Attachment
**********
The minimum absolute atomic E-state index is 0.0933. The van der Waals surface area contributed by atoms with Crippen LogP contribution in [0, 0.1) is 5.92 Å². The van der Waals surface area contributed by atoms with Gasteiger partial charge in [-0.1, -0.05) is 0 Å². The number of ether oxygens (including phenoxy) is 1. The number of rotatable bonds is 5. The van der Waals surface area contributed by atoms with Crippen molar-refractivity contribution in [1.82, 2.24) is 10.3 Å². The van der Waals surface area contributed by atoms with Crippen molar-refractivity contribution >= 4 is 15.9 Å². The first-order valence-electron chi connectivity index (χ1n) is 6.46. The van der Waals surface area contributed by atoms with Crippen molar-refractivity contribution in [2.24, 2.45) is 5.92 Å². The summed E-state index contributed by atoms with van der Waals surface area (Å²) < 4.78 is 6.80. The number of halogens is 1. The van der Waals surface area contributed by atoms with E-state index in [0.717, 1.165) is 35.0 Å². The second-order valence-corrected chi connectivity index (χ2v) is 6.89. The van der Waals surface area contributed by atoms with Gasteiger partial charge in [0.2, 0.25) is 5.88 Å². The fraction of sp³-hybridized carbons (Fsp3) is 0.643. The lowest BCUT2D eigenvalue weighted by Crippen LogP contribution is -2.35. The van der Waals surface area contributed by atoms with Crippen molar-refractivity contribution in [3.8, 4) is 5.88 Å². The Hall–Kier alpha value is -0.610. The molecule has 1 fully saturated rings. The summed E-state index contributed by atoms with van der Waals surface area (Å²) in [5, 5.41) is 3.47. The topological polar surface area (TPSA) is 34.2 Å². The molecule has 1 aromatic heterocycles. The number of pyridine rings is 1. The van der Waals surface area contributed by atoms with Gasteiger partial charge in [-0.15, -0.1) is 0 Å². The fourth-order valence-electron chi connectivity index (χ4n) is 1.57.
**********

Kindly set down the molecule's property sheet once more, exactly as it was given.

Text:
The minimum absolute atomic E-state index is 0.0933. The van der Waals surface area contributed by atoms with Crippen LogP contribution in [0, 0.1) is 5.92 Å². The van der Waals surface area contributed by atoms with Gasteiger partial charge in [-0.1, -0.05) is 0 Å². The number of ether oxygens (including phenoxy) is 1. The number of rotatable bonds is 5. The van der Waals surface area contributed by atoms with Crippen molar-refractivity contribution in [1.82, 2.24) is 10.3 Å². The van der Waals surface area contributed by atoms with Crippen molar-refractivity contribution >= 4 is 15.9 Å². The first-order valence-electron chi connectivity index (χ1n) is 6.46. The van der Waals surface area contributed by atoms with Crippen molar-refractivity contribution in [2.24, 2.45) is 5.92 Å². The summed E-state index contributed by atoms with van der Waals surface area (Å²) < 4.78 is 6.80. The number of halogens is 1. The van der Waals surface area contributed by atoms with E-state index in [0.717, 1.165) is 35.0 Å². The second-order valence-corrected chi connectivity index (χ2v) is 6.89. The van der Waals surface area contributed by atoms with Gasteiger partial charge in [0.2, 0.25) is 5.88 Å². The fraction of sp³-hybridized carbons (Fsp3) is 0.643. The lowest BCUT2D eigenvalue weighted by Crippen LogP contribution is -2.35. The van der Waals surface area contributed by atoms with Crippen molar-refractivity contribution in [3.8, 4) is 5.88 Å². The Hall–Kier alpha value is -0.610. The molecule has 1 fully saturated rings. The summed E-state index contributed by atoms with van der Waals surface area (Å²) in [5, 5.41) is 3.47. The topological polar surface area (TPSA) is 34.2 Å². The molecule has 1 aromatic heterocycles. The number of pyridine rings is 1. The van der Waals surface area contributed by atoms with Gasteiger partial charge in [-0.15, -0.1) is 0 Å². The fourth-order valence-electron chi connectivity index (χ4n) is 1.57.